By Alex DeMetrick

BALTIMORE (WJZ) — A surprise no one was expecting. It turns out hundreds of dolphins are making their way into the Chesapeake Bay and its rivers.

Alex DeMetrick reports, the discovery was made while scientists were doing a routing equipment check.

Last June, where the Patuxent River meets the bay, Dr. Helen Bailey with the University of Maryland’s Center for Environmental Science, was checking equipment when the unexpected happened.

“We had been putting our hydrophones to test them off the pier, and then we discovered we were detecting dolphins, very, very frequently during the summer months,” she says.

“Whistles and click and squeaks. Dolphins are very, very vocal.”

Those sounds got other researchers looking, documenting at least 500 dolphins in the bay and its tributaries.

Meaning “there could be over 1,000 dolphins, or 10 percent of the population probably occurring in the bay.”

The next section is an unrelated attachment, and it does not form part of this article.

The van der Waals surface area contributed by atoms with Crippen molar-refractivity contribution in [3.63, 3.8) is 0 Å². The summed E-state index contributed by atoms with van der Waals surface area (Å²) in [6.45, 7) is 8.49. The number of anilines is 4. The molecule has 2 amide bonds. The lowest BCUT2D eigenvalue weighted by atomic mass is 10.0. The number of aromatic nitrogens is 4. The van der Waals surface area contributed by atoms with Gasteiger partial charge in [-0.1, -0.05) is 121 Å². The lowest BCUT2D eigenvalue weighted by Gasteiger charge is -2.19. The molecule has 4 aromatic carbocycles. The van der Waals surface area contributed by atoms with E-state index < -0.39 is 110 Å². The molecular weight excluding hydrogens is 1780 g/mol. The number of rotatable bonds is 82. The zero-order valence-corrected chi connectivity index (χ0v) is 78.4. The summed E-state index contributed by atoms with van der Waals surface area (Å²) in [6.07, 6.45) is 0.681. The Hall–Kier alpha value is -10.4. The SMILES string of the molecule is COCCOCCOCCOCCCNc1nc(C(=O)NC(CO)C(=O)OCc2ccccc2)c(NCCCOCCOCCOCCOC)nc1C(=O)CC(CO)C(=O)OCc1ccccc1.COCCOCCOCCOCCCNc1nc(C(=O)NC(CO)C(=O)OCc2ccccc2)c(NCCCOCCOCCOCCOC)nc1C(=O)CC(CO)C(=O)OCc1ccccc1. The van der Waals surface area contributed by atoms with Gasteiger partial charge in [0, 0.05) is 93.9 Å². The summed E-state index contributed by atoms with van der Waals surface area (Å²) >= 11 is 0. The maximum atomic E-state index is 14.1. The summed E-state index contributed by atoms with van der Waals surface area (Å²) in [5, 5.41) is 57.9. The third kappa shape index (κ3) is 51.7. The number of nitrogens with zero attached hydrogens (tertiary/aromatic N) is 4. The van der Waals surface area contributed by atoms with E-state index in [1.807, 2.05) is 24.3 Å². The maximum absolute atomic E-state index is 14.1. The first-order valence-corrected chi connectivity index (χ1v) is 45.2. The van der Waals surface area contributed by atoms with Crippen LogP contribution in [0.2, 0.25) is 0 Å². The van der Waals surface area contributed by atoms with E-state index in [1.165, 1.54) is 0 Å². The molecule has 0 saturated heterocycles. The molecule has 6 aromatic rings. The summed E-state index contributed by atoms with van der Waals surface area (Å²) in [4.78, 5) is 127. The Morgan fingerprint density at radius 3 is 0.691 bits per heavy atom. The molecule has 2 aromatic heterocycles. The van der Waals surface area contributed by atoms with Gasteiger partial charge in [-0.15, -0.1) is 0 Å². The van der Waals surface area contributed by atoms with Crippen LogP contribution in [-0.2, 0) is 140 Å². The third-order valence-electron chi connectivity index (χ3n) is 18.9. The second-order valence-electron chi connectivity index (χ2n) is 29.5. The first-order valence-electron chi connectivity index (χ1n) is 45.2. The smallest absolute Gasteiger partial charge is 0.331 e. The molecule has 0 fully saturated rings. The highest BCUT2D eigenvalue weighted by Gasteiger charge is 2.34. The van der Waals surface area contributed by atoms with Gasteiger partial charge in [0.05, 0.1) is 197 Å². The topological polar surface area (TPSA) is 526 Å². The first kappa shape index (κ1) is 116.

That population group of dolphins migrates past Ocean City in the summer, numbering 10,000 or more. They usually bypass the bay.

“There were occasional visitors, fairly rare, but now we’re getting frequent sightings,” according to Bailey. “Even last weekend, I’ve had 10 reports of dolphin sightings across the bay.”

As to why the dolphins are here, there is a theory.

“Most likely they’re coming in to feed, so perhaps as a result of improve water quality and the healthy fish stocks, we’re not seeing dolphins attracted more to the bay,” Bailey says.

The University of Maryland would like the public to report dolphin sightings. A website has been set up to do so:

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